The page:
Wade said that he also has requested more manpower on the site to provide more oversight of day-to-day operations of the facility, telling attendees at the conference “there has not been what I would call sufficient controls … there have been activities throughout the facility, again, all well-intentioned, but by different organizations with no integrated schedule. And that is a challenge risk to safety, to personnel, and also for potential mishaps.”…
SA Column: Instead of protecting residents, Navy put them in danger
HNN: Environmental activists speak out on EPA’s proposed Red Hill consent order
read … Red Hill task force expands scope after toxic foam spill
Will Council Vote to Clear Knife-Wielding Homeless Drug Addicts from School Grounds?
SA: … A story told of parents dropping their children off at Waipahu Elementary School only to be threatened by a knife-wielding couple living at a homeless encampment next to the campus has prompted one elected official to seek even greater enforcement of the city’s controversial “sit-lie” ordinances.
“I recognize that sit-lie enforcement may not be viewed as the most compassionate way of dealing with our growing homeless population,” Council member Augie Tulba told the Honolulu City Council’s Public Safety Committee last week. “But the safety of our students and young kids are paramount and I believe that enforcement in this type of situation is warranted.”
Ultimately, the committee agreed, voting Thursday to recommend launching a pilot program to allow for the safe passage of children around public schools and also suggesting stiffer penalties, such as jail time for homeless people who obstruct walkways or threaten pedestrians in parts of the city, including Waikiki….
The full Council is expected on Jan. 25 to review the proposed expansion of so-called sit-lie laws aimed primarily at preventing the homeless from camping, sleeping or obstructing sidewalks and other public areas.
Expanded under former Mayor Kirk Caldwell’s administration in 2017 primarily to clear large homeless encampments, sit-lie ordinances now mainly cover business-oriented areas….
read … Council considers tougher ‘sit-lie’ enforcement near schools
Captain Cook fire station illegally renamed without public input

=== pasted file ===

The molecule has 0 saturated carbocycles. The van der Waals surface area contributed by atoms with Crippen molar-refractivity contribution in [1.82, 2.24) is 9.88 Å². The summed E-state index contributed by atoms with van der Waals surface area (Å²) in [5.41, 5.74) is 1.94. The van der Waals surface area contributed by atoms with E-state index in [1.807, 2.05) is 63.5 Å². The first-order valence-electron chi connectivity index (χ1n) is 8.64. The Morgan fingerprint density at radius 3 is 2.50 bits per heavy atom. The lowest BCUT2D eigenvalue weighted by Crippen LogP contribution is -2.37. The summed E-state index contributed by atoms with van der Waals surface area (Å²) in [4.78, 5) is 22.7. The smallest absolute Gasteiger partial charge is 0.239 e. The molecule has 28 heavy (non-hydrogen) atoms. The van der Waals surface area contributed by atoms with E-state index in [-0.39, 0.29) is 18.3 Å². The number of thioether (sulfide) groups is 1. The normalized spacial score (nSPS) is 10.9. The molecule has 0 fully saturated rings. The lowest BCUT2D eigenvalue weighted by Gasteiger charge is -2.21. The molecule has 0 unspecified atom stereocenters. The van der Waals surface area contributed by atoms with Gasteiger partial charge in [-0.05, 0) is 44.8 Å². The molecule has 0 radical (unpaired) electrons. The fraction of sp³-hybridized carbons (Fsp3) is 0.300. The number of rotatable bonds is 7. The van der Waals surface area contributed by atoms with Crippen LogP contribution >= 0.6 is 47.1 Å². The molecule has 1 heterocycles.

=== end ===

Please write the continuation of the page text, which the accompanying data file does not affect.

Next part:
HTH: … The Captain Cook Fire Station will be renamed the Kealakekua Fire Station in a ceremony on Tuesday.
North Kona Councilman Holeka Inaba spearheaded the name change for Hawaii Fire Department Station 6 to give the Hawaii County facility a moniker proper to the area and to further a stalled 2022 effort by fellow Big Island lawmaker, state House Rep. Jeanne Kapela, to urge the federal government to re-designate the town of Captain Cook as Ka‘awaloa, as the area was known before Western contact….
The official change of the station’s name, which also appears on the fire trucks and ambulances it houses, comes without public input, a move that elected and other county officials say is permitted, but has raised eyebrows among some community members, including a former councilwoman and two lawyers familiar with council and government procedure.
Captain Cook resident Brenda Ford, who represented South Kona for eight years on the County Council before being term-limited in 2014, said any renaming of a county facility needs to be done consistently, and include public input.
“This needs to be put out to the public,” she said. “There are more long term ramifications to this. I object to the fact that it wasn’t brought before council. There is a decision being made in a vacuum. This is not proper. We need open government. We need transparency.”
Previous changes of names of county facilities have gone before the council, where the public is afforded the opportunity to chime in and all is recorded, archives and council records show.
Most recently, Bill 212 made its way through committees and the council last fall to rename in County Code the Pahoa District Park in honor of the late William “Billy” Kenoi. In 2016, renaming the Makalei Fire Station also went before the council with a resolution to rename the North Kona facility the Makalei Fire Station and Daniel R. Sayre West Hawaii Training Center….
Fire Chief Kazuo Todd said he wasn’t involved in the renaming process, and assumed there was public input before signing off on the name change….
Mayor Mitch Roth verified the station could be renamed without a resolution from council, and at the mayor’s discretion.
“We determined that under current rules there does not need to be a public hearing, although probably that would have been a little bit better had it been done that way,” he said. “This is a manini thing in the way the process was done. We are going to be fixing the process.”
Ford called the exercise of power without input a “slippery slope.”
“There is a legislative process. There is due process. To exercise power without authority is unconstitutional,” added an attorney and former judge familiar with council procedure who asked to remain anonymous due to their continued practice. “What the mayor is doing obfuscates the law.”
read … Name change raises eyebrows: South Kona fire station renamed without public input